This article contains spoilers for Shang-Chi and the Legend of the Ten Rings.
This year, the Marvel Cinematic Universe became a teenager, and like any adolescent straining for full-fledged adulthood, it’s a little embarrassed by its baby pictures. As the MCU heads into its official fourth phase, it’s reckoning with and rewriting its own history, course-correcting as the cultural winds shift. Black Widow mounted a feminist critique of the way Age of Ultron handled Natasha Romanoff’s forced sterilization. The Falcon and the Winter Soldier unpacked the symbolism of choosing a white man as the ultimate expression of the American ethos. And Shang-Chi and the Legend of the Ten Rings, which serves as an origin story for the first Asian superhero to lead his own Marvel movie, scrolls back and complicates the way 2013’s Iron Man 3 dealt with the comics’ Asian villain, the Mandarin.
When the Mandarin made his first appearance in 1964, it was as a racist Chinese caricature in the pages of Marvel’s Tales of Suspense, a leering villain with a pointed goatee and drooping Fu Manchu moustache. And although the character evolved radically over the decades that followed, even becoming something of a fan favorite, there were still those troublesome origins to reckon with. His existence was hinted at in Iron Man, the movie that launched the MCU, when Tony Stark was kidnapped by a terrorist organization calling itself the Ten Rings. But the group’s leader, the Mandarin, was nowhere to be found. He wouldn’t show up—sort of—until Iron Man 3.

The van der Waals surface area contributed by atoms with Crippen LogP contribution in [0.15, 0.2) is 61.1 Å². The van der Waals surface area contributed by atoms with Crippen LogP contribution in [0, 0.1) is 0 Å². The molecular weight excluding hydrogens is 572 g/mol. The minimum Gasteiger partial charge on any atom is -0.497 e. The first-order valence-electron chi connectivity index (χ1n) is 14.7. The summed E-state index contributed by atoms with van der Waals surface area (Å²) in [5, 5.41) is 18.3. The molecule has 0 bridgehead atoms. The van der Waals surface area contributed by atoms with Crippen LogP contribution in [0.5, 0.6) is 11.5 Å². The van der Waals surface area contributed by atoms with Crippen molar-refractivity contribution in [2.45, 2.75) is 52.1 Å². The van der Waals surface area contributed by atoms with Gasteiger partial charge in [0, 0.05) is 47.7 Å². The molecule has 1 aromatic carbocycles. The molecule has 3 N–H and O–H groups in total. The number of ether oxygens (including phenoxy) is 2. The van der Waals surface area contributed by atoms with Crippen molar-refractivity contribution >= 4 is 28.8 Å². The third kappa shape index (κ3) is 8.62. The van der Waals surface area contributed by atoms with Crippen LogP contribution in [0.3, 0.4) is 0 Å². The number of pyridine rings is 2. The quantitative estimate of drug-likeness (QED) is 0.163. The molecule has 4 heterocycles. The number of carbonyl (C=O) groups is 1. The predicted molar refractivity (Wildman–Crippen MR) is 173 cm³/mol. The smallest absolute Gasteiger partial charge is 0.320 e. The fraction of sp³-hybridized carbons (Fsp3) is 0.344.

If Iron Man’s decision to reinvent the Ten Rings as Afghan insurgents feels like the product of Hollywood’s tendency to style its villains after whoever the U.S. is at war with at the moment, Iron Man 3’s Mandarin is a more purposeful and aggressive remix of contemporary anxieties. With his long, grizzled beard, the character is styled like a radical Islamic jihadi. He releases elaborately edited propaganda videos like al-Qaida and even appears to murder an American captive during a live broadcast. He speaks with a strong, almost comically nasal American accent, suggesting he’s spent time in the U.S.—a faint echo of the 9/11 hijackers, but one that also contributes to the feeling that the movie is drawing characteristics at random from a bag marked “scary foreign bad guy.”